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The Dawes Act turned out to be disastrous for the American Indians; over the next decades they lived under policies that outlawed their traditional approach to life and yet did not offer the vital resources to support their businesses and families. Splitting the reservations into smaller parcels of land triggered the significant decrease of Indian-owned land. Within thirty years, the people had lost more than two-thirds of the region that they had controlled before the Dawes Act was passed in 1887; the majority of the remaining land was sold to white settlers.
Frequently, Native Americans were duped out of their allotments or were required to sell their property in order to pay bills and feed their own families. Because of that, the Indians were not “Americanized” and were generally not able to become self-supporting farmers or ranchers, as the creators of the Act had expected. Further, it generated anger among Indians for the U.S. government, as the allotment operation often destroyed land that was the spiritual and cultural center of their activities.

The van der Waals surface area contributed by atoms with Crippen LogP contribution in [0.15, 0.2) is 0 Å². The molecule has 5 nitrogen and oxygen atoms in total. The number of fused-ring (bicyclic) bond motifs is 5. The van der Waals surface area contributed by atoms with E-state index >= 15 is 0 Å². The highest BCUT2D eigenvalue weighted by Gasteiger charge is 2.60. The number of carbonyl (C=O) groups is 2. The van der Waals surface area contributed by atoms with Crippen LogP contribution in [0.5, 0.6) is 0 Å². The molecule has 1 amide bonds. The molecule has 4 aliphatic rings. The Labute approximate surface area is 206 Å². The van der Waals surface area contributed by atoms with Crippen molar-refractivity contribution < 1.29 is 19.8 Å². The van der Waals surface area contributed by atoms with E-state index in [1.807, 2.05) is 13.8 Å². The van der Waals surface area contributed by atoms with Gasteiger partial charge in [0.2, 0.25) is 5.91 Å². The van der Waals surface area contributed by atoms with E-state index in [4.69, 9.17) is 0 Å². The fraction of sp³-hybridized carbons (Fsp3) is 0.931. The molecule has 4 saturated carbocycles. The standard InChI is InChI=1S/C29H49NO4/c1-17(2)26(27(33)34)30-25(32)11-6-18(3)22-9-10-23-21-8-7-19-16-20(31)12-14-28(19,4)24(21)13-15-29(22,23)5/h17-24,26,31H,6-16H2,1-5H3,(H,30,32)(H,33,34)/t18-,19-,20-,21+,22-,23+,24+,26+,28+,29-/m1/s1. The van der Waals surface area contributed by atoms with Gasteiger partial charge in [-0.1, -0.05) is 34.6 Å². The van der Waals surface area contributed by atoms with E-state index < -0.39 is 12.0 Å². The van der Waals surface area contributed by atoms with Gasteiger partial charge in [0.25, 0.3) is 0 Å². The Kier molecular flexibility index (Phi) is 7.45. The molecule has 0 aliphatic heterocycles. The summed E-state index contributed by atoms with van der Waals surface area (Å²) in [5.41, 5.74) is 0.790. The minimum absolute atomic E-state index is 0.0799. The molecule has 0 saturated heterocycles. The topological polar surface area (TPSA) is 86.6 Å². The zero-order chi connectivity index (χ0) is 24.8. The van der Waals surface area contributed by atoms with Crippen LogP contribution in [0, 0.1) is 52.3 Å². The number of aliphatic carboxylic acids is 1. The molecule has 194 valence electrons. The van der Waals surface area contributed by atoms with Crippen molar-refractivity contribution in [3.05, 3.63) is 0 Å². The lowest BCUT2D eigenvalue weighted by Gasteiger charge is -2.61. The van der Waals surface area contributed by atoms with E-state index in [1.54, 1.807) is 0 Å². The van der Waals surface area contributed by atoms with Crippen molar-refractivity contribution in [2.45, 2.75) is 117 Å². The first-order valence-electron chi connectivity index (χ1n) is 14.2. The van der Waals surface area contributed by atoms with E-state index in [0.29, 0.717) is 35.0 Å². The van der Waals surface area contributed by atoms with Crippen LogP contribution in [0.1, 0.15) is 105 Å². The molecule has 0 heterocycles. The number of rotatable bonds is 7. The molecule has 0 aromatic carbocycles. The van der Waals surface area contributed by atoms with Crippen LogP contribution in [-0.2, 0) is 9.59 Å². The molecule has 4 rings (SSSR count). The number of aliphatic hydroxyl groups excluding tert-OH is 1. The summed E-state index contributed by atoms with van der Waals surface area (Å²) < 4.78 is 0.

Native American Culture
Between 1850 and 1900, life for Native Americans changed drastically. Due to U.S. administration policies, American Indians were forced from their living spaces because their native lands were parceled out. The Plains, which they had previously roamed without restriction, were now filled up with white settlers.
The Upshot of the Indian Wars
Over the years the Indians ended up cheated out of their territory, food and way of life, as the “” government’s Indian regulations forced them into reservations and attempted to “Americanize” them. Many American Indian bands could not survive relocation, assimilation and military loss; by 1890 the Native American population was reduced to fewer than 250,000 persons. Thanks to generations of discriminatory and dodgy policies implemented by the United States authorities between 1850 and 1900, life for the American Indians was altered permanently.